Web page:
7: Skill building

Your company and its employees need to know how to use social networking effectively. Why? Because our society is on a collision course with an even further embedding of social media into our lives. You want your company and your employees at the forefront of that trend. At some point, your employees may have to use social networking to market and sell your product. Allowing them to use it on a daily basis now will ensure that they’re social media savvy, without the need for training.

8: Transparency

The world wants transparency. We’ve seen it from every level of business and government. Allowing your employees to participate in social networking illustrates to your employees’ social circle that you mean business when it comes to employee retention and happiness. Today’s consumers and society eat that up. But if they see a company deliberately squelching the employee voice and hiding behind the walls of security and information blocking, there will be a backlash. Transparency can go a long way toward boosting customer loyalty as well as your customers’ faith in you as a business within the community.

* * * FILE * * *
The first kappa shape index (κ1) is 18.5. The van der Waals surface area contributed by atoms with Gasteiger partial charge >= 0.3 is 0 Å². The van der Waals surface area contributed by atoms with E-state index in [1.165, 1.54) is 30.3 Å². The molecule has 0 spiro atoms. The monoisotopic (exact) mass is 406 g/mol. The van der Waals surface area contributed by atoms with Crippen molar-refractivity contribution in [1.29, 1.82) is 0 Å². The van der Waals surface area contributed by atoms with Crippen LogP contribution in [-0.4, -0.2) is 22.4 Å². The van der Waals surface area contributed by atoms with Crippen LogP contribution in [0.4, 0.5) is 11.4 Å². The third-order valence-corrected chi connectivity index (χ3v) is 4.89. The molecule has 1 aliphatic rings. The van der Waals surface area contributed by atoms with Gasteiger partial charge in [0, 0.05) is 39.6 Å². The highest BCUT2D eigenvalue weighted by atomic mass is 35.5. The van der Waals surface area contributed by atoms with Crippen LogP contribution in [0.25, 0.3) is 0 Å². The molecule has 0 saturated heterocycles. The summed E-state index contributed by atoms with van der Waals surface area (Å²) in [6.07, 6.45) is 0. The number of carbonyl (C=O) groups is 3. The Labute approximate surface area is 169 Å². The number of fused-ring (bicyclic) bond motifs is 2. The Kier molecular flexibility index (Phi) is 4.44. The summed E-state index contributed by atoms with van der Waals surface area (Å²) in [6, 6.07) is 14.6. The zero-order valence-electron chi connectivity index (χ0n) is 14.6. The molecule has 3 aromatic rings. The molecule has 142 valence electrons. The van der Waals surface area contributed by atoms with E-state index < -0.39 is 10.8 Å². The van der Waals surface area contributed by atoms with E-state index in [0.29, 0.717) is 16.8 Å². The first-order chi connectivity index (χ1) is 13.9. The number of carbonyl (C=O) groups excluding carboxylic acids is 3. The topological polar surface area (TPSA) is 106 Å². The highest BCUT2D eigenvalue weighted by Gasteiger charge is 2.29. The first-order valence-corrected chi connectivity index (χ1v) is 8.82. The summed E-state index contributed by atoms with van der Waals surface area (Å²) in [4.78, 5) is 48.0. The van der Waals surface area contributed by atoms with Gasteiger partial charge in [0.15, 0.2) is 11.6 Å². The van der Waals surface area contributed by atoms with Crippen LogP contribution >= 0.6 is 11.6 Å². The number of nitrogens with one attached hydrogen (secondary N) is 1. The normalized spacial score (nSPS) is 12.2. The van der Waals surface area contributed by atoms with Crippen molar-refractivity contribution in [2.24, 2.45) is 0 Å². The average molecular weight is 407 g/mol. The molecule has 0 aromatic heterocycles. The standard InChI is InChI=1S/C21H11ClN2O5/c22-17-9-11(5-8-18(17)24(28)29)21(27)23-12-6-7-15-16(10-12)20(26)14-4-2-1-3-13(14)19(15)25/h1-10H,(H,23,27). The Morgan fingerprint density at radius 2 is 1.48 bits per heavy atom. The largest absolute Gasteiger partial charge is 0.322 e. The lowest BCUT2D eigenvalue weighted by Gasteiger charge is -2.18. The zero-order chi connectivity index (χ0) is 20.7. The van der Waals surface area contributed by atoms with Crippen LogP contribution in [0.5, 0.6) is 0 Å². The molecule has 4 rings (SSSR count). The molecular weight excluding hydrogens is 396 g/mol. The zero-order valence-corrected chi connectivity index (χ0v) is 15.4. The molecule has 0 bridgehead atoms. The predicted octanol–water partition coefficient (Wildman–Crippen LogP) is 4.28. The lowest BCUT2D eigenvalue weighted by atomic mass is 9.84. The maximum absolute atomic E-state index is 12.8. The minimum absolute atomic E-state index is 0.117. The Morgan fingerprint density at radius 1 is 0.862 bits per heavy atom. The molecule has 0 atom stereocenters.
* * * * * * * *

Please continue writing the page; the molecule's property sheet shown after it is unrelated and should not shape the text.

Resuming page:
9: PR

Blocking social media may unleash PR problems. The effects of blocking social media will trickle down to the public — quickly. And although you might not think so, this can quickly snowball into a PR nightmare, especially as more and more young employees — who depend upon social networking — join the workforce.

10: Networking

You want your company to network. You want your employees to network. You want your employees to know what other companies are doing and to be in touch with the heartbeat of your market. What better way to accomplish this than with social networking? Yes, they can network with email, but not on as grand a scale.